Browse Tag: pon

How To Negotiate Better Deals: Free Report From Harvard Law

[The standard disclaimer certainly applies today: Never, ever take anything you read here at The Source as legal advice!  Always, always seek the input of qualified counsel in advance of any business decisions you undertake!  -WG]

In lease negotiations, it’s the understatement of the year to say “the devil is in the details”.  Carefully combing through commercial lease terms will expose not only the devil, but also clues as to how he got there. It’s ineffective bargaining at negotiation time that can leave parties to a lease painted into a corner when important circumstances arise. Long after the negotiations are done, the skill level brought to bear on the job of bargaining looms large. As a property manager, broker, leasing agent or landlord, are your negotiation skills up to par? Or are you leaving money on the table?

As I’ve written about here before, one tremendous resource for learning about the art and science of negotiation comes from the Ivy League.

Free Report From Harvard Law Program On Negotiation

Get a fast and free self-check on your skills as a negotiator from Harvard Law School’s Program On Negotiation (PON).  PON is a consortium program of Harvard University, Massachusetts Institute of Technology and Tufts University dedicated to studying the theory and practice of negotiation and dispute resolution.  Their latest report is entitled How To Negotiate Better Business Deals, and it’s available for free from PON via download link below.

The free report covers a laundry list of techniques to improve negotiation effectiveness, including:

  • Ask for a renegotiation – Most people have an innate desire to be fair and they may be willing to reopen a discussion before the end of your contract period
  • Present a concrete case – By presenting clear evidence of a lopsided contract, you can appeal to the other side’s sense of decency and desire for a good faith negotiation
  • Make attention-getting moves – Help your counterpart situ up and take notice by refusing to meet the contested contract terms
  • Bring out the big guns – Sometimes a show of power works, so put heavy hitters in charge of negotiating contract revisions
  • And while I can’t turn back time, Business Negotiation Strategies: How to Negotiate Better Business Deals also shared some critical business negotiation strategies that can help me get the deal right in the first place:
  • Create breaks – Try experimenting with a shorter contract that allows for natural breaks for review and renegotiation
  • Prepare for disputes – Disputes are often inevitable so add a clause to your contract that requires renegotiation, mediation, or arbitration in the event of a disagreement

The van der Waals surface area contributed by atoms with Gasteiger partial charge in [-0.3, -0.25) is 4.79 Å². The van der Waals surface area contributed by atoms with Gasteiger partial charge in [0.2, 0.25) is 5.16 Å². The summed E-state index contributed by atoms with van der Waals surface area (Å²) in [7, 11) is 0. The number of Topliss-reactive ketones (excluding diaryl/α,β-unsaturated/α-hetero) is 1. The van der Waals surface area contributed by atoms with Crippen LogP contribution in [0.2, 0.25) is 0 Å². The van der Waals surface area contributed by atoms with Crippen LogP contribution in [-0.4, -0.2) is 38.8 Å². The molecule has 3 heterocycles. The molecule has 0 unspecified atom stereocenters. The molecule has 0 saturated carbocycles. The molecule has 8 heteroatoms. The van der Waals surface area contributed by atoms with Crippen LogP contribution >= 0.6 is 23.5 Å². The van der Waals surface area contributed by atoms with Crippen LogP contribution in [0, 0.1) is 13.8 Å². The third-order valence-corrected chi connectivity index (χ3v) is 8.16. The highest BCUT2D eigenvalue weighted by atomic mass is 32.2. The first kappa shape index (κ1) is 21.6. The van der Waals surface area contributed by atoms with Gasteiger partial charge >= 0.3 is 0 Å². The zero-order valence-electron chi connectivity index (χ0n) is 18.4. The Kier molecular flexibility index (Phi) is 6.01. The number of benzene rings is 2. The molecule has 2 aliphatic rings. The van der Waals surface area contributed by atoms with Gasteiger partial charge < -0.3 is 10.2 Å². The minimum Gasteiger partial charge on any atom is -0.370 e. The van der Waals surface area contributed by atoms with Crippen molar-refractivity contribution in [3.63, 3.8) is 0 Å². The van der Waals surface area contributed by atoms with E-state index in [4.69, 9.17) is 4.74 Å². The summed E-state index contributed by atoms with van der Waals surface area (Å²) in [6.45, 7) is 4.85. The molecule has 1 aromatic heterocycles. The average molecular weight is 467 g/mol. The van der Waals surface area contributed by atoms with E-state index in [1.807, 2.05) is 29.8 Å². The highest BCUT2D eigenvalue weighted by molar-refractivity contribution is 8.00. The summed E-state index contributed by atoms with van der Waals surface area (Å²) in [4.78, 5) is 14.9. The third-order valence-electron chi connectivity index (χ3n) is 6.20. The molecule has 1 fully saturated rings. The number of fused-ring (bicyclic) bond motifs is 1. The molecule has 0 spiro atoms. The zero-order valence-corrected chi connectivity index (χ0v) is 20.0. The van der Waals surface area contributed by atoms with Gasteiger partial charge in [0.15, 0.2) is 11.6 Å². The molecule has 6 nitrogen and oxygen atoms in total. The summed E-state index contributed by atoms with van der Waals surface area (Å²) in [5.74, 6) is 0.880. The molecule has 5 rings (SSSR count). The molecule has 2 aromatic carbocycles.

• Avoid quick fixes – It’s not unusual to want to latch on to the fastest fix in a business negotiation; however, it’s best to take the time to make a careful decision.

Download the free Harvard Law PON report from this link.

10 Hard Bargaining Negotiating Skills and Strategies

Before you sit down to negotiate a lease or purchase agreement, do you know your BATNA?

Do you even know what a BATNA is?  The Program on Negotiation at Harvard Law School is here to help.

In a nutshell: preparing for negotiations is not just about imagining the deal you’re after. In fact, if all you envision is the set of terms you’re seeking, you’re already at a disadvantage in negotiations.

You need to come up with a BATNA — a best alternative to a negotiated agreement.

BATNA is part negotiation skill and part negotiation strategy.  It’s a means of understanding what your own — and sometimes, your negotiating opponent’s – best outcome is if the deal you’re working on can’t get done.

BATNA is like an anchor, defining your own “walk away” point, giving you an important context to your negotiations that might not be apparent without a BATNA.  Without context, you can find yourself susceptible to your opposite’s context — and their hard bargaining techniques.

You don’t just dream up a BATNA – you translate it to the deal you’re working on.

You can learn about BATNA as well as negotiation more broadly at the Harvard Law Program on Negotiation (PON). A great deal of very valuable, free resources are at the program’s website including a blog I recommend as a regular read.

10 Hard Bargaining Negotiation Skills

This post featuring examples of ten hard bargaining skills and strategies alone is worth checking out if only to catalog hard bargaining techniques – and to know there’s a process to identify and to counter each one. The ten include take-it-or-leave-it, bluffing, and the all-important belittling your alternatives.

Treating negotiation as an art and science is a real conversation-starter – what are some of your favorite hard bargaining techniques and counters?